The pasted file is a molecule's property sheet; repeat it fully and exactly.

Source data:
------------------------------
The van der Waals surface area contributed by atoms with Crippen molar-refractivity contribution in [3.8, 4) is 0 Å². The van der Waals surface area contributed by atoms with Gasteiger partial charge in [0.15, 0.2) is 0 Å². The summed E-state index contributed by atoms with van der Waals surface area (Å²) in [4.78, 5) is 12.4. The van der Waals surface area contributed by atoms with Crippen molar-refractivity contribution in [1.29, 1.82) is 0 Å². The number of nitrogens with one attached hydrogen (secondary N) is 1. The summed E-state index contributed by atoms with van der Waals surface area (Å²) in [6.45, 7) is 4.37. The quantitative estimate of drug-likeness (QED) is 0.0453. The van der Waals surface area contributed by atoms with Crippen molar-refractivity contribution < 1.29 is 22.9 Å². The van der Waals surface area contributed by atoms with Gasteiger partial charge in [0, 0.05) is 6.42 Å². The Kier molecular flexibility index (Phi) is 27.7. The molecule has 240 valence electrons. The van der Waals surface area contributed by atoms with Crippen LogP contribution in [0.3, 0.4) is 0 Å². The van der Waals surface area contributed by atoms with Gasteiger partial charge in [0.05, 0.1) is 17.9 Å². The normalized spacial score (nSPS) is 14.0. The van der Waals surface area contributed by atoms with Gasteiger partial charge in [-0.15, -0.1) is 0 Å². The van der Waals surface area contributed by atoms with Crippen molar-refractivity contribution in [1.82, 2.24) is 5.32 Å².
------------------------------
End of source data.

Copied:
The van der Waals surface area contributed by atoms with Crippen molar-refractivity contribution in [3.8, 4) is 0 Å². The van der Waals surface area contributed by atoms with Gasteiger partial charge in [0.15, 0.2) is 0 Å². The summed E-state index contributed by atoms with van der Waals surface area (Å²) in [4.78, 5) is 12.4. The van der Waals surface area contributed by atoms with Crippen molar-refractivity contribution in [1.29, 1.82) is 0 Å². The number of nitrogens with one attached hydrogen (secondary N) is 1. The summed E-state index contributed by atoms with van der Waals surface area (Å²) in [6.45, 7) is 4.37. The quantitative estimate of drug-likeness (QED) is 0.0453. The van der Waals surface area contributed by atoms with Crippen molar-refractivity contribution < 1.29 is 22.9 Å². The van der Waals surface area contributed by atoms with Gasteiger partial charge in [0, 0.05) is 6.42 Å². The Kier molecular flexibility index (Phi) is 27.7. The molecule has 240 valence electrons. The van der Waals surface area contributed by atoms with Crippen LogP contribution in [0.3, 0.4) is 0 Å². The van der Waals surface area contributed by atoms with Gasteiger partial charge in [0.05, 0.1) is 17.9 Å². The normalized spacial score (nSPS) is 14.0. The van der Waals surface area contributed by atoms with Gasteiger partial charge in [-0.15, -0.1) is 0 Å². The van der Waals surface area contributed by atoms with Crippen molar-refractivity contribution in [1.82, 2.24) is 5.32 Å².